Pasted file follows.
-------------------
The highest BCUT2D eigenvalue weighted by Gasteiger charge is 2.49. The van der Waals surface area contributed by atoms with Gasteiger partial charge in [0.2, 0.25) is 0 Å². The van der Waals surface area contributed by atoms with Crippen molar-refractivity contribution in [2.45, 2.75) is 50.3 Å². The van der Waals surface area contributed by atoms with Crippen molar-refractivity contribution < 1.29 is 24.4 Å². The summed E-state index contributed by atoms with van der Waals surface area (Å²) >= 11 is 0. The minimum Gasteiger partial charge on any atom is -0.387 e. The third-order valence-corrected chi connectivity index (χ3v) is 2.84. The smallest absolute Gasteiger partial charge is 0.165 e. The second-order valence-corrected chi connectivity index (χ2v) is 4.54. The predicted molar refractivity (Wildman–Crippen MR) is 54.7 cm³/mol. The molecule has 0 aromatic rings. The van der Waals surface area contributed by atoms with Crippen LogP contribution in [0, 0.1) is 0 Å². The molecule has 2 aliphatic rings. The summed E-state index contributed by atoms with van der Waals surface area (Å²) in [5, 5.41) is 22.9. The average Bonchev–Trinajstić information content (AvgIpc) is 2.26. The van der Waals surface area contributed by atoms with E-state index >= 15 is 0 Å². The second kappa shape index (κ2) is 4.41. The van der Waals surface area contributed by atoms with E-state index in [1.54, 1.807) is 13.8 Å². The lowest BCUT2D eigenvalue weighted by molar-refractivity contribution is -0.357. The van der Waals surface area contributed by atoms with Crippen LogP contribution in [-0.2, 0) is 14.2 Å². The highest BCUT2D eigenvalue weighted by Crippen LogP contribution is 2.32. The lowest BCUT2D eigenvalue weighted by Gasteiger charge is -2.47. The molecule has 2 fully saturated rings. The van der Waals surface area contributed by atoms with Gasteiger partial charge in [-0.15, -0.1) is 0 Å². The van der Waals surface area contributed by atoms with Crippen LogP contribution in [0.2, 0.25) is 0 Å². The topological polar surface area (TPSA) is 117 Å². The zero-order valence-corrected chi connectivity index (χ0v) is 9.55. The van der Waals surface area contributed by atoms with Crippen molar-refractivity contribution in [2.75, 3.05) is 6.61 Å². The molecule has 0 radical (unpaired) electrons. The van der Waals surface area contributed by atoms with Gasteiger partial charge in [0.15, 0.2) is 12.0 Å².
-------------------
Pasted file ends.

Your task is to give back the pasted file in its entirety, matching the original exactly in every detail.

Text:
The highest BCUT2D eigenvalue weighted by Gasteiger charge is 2.49. The van der Waals surface area contributed by atoms with Gasteiger partial charge in [0.2, 0.25) is 0 Å². The van der Waals surface area contributed by atoms with Crippen molar-refractivity contribution in [2.45, 2.75) is 50.3 Å². The van der Waals surface area contributed by atoms with Crippen molar-refractivity contribution < 1.29 is 24.4 Å². The summed E-state index contributed by atoms with van der Waals surface area (Å²) >= 11 is 0. The minimum Gasteiger partial charge on any atom is -0.387 e. The third-order valence-corrected chi connectivity index (χ3v) is 2.84. The smallest absolute Gasteiger partial charge is 0.165 e. The second-order valence-corrected chi connectivity index (χ2v) is 4.54. The predicted molar refractivity (Wildman–Crippen MR) is 54.7 cm³/mol. The molecule has 0 aromatic rings. The van der Waals surface area contributed by atoms with Crippen LogP contribution in [0, 0.1) is 0 Å². The molecule has 2 aliphatic rings. The summed E-state index contributed by atoms with van der Waals surface area (Å²) in [5, 5.41) is 22.9. The average Bonchev–Trinajstić information content (AvgIpc) is 2.26. The van der Waals surface area contributed by atoms with E-state index >= 15 is 0 Å². The second kappa shape index (κ2) is 4.41. The van der Waals surface area contributed by atoms with E-state index in [1.54, 1.807) is 13.8 Å². The lowest BCUT2D eigenvalue weighted by molar-refractivity contribution is -0.357. The van der Waals surface area contributed by atoms with Crippen LogP contribution in [-0.2, 0) is 14.2 Å². The highest BCUT2D eigenvalue weighted by Crippen LogP contribution is 2.32. The lowest BCUT2D eigenvalue weighted by Gasteiger charge is -2.47. The molecule has 2 fully saturated rings. The van der Waals surface area contributed by atoms with Gasteiger partial charge in [-0.15, -0.1) is 0 Å². The van der Waals surface area contributed by atoms with Crippen LogP contribution in [0.2, 0.25) is 0 Å². The topological polar surface area (TPSA) is 117 Å². The zero-order valence-corrected chi connectivity index (χ0v) is 9.55. The van der Waals surface area contributed by atoms with Crippen molar-refractivity contribution in [2.75, 3.05) is 6.61 Å². The molecule has 0 radical (unpaired) electrons. The van der Waals surface area contributed by atoms with Gasteiger partial charge in [0.15, 0.2) is 12.0 Å².